Those Americans who built this country’s large cities decades ago would scarcely believe what their stricken legacies have become today in the hands of contemporary political and business leaders.
One third of Detroit’s population of one million live in poverty. The unemployment rate is officially at fifteen percent. While the General Motors’ headquarters building still looms above most skylines, Detroit has been called the city that has left town and gone to the suburbs.
There have been attempts to “save” the city, but they have not emerged organically from its setting. Henry Ford II built a cluster of hotel and office buildings called the Renaissance Center which introverted into a barricade mentality from the decay around it.
Then there was an elevated tramway to bring people downtown. That did not work very well either. A moderately just metropolitan society brings people to town, not one abandoned by its rulers to a downward deteriorating slide.
In the early Eighties, Detroit city hall expropriated about 400 acres of homes, small businesses, churches and other parts of a community called Poletown and turned it over to General Motors, complete with a $350 million subsidy package, to build an automated luxury auto plant. That controversial usurpation of a peaceful integrated neighborhood had few multiplier effects for urban renewal.
Now comes the most bizarre plan of all — deed a small parcel of land to the Chippewa Indian tribe to qualify it for a gambling casino. Backed by a referendum, the Mayor and most of the City Council, the project escapes Michigan law that prohibits casino gambling and taps into a federal statute that allows Indians on Indian land to open casinos wherever a state has a lottery.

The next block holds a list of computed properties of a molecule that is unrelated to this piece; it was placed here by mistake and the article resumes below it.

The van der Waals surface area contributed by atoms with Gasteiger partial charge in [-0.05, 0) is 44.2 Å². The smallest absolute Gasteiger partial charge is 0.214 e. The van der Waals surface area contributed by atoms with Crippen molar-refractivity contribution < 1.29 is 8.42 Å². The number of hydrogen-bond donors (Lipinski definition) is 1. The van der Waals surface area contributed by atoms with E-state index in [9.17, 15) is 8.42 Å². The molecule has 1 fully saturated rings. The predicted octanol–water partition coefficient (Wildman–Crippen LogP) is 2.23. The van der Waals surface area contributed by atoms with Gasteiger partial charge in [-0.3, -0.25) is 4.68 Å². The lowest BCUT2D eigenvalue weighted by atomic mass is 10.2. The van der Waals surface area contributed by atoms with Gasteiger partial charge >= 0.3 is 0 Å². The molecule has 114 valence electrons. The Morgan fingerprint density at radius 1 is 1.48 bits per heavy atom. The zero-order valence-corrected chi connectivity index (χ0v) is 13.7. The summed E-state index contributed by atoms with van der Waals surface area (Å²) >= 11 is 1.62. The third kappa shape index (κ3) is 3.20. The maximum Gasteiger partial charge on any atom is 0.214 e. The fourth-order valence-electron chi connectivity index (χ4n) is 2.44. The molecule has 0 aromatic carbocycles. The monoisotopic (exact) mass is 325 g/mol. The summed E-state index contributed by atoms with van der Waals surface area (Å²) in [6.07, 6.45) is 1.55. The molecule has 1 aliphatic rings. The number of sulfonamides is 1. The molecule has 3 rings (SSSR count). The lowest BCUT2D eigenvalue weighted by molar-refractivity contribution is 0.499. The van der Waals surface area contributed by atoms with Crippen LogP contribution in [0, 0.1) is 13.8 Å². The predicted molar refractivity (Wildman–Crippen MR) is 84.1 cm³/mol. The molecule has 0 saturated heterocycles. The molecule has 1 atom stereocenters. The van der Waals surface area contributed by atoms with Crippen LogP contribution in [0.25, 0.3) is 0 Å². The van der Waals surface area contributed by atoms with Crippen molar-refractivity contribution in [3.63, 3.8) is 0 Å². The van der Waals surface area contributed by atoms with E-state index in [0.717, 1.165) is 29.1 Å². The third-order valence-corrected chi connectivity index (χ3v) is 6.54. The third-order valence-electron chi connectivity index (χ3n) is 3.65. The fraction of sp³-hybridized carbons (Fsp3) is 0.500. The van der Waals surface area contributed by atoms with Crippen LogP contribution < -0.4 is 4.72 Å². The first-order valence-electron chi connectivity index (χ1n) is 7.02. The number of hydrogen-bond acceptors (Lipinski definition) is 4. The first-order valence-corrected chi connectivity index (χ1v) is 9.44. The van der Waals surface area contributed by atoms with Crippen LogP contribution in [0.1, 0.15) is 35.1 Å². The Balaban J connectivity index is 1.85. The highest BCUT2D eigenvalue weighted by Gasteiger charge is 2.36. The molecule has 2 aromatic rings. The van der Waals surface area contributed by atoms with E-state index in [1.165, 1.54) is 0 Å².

A gambling casino in Windsor, Ontario, which attracts 25,000 Americans a day, became the clinching argument that won over doubters who thought such an industry never generates more pluses than minuses.
The rosy scenarios for the Chippewa casino are that it will pay $25 million a year to the city, create 4,400 jobs and stimulate its surrounding streets. Such expectations would amuse the long-time residents of Atlantic City. Betting on the future rather than building the future is the way former Connecticut Governor Lowell Weicker would react.
Weicker, an anti-gambling casino advocate, had to tolerate the Foxwoods casino in Ledyard, Connecticut which is owned by the Mashantucket Pequots. This is the most profitable gambling casino on the East Coast and the state receives 25 percent ($135 million this year) of the slot-machine profits.
To balance Connecticut’s budget and provide a small tax cut, successor Governor John Rowland is backing the partial or total sale of Connecticut’s profitable state lottery. This would be the first instance of such a sale in the 36 states that have such lotteries. Just like gambling, the Governor is displaying short-term thinking. One state legislator objected, saying that she doesn’t “like to sell the goose that lays the golden egg.”
New York City bets on the future by giving locally-situated corporations, that threaten to leave for New Jersey or Connecticut, generous tax abatements, reduced cost utilities and subsidized loans. These are very profitable companies like investment banks and brokerage firms. But they push City Hall relentlessly for these welfare payments to the rich.
Also New York City loses $150 million yearly because of a law that exempts taxes on foreign banks and the insurance industry. Some members of the City Council are working to repeal these corporate welfare packages.
An impressive coalition of citizen groups in Milwaukee are working to develop solid sustainable economic activity in the central city that doesn’t rely on gambling or giving away the store to large extorting companies which play one city against another.
For information on the national effort, you can write to Sustainable America, 8116 Social Science, Madison, WI 53706.